SCRUTINY ON HUMAN RIGHTS

Mexico issued a statement on behalf of 98 U.N. member states saying, “an effective implementation of this treaty will make a real difference for the people of the world.”

U.N. member states began meeting on March 18 in a final push to end years of discussions and hammer out a binding international treaty to end the lack of regulation over cross-border conventional arms sales.

Arms control activists and rights groups have said a treaty was needed to halt the uncontrolled flow of arms and ammunition that they say fuels wars, atrocities and rights abuses.

The Arms Trade Treaty aims to set standards for all cross-border transfers of conventional weapons. It would also create binding requirements for states to review all cross-border arms contracts to ensure that arms will not be used in human rights abuses, terrorism or violations of humanitarian law.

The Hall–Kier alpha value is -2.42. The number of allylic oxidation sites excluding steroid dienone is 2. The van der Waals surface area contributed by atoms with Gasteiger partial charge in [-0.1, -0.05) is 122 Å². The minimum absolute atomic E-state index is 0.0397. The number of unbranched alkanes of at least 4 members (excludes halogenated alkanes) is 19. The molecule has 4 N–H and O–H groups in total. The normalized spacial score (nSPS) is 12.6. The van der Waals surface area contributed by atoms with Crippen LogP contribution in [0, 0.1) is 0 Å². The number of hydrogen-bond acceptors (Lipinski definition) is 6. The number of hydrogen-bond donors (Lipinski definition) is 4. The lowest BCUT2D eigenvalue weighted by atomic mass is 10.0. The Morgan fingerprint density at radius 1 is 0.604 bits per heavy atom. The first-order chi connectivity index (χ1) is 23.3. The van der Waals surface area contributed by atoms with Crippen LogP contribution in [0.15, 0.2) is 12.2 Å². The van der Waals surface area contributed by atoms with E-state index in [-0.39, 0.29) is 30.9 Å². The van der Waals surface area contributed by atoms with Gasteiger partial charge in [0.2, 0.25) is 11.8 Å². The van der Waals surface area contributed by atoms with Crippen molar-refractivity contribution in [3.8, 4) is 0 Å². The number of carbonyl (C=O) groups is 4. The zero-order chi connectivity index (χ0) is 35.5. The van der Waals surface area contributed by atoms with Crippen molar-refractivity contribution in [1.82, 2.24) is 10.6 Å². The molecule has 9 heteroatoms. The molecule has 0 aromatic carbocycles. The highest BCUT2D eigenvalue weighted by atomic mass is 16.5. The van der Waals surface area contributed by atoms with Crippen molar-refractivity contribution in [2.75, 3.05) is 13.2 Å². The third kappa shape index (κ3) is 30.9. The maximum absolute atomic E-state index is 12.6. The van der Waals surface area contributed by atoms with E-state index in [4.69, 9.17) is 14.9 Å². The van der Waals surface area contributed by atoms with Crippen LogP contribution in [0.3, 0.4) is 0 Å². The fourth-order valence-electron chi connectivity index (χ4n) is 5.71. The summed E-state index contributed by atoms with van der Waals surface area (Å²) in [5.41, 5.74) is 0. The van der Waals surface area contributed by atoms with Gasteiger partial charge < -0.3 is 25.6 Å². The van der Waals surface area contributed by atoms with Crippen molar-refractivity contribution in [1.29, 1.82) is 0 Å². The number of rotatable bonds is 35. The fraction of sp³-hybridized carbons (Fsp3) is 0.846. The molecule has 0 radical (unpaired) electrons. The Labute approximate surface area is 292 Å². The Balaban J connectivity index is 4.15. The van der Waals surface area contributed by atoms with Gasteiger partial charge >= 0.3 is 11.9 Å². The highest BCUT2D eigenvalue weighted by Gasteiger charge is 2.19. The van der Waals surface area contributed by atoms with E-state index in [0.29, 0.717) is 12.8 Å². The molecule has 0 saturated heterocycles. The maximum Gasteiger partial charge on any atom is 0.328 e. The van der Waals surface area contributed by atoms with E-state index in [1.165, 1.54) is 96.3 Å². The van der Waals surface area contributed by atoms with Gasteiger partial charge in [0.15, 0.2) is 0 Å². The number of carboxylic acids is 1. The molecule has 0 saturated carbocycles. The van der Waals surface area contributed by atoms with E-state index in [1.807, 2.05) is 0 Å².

“The agreement of the Arms Trade Treaty sends a clear message to arms dealers who supply warlords and dictators that their time is up,” said Anna Macdonald of the global development group Oxfam.

The main reason the arms trade talks took place at all is that the United States, the world’s biggest arms trader, reversed U.S. policy on the issue after President Barack Obama was first elected and decided in 2009 to support a treaty.

Related articles are listed below:

  1. After Obama win, U.S. backs new U.N. arms treaty talks
  2. Crackdown on Liberty Pt. 12 – Gun Control
  3. Crackdown on Liberty Pt. 3 – Domestic Terrorists
  4. Radical Takeover Pt. 4 – Rome’s Extreme Liberal Stance on Gun Control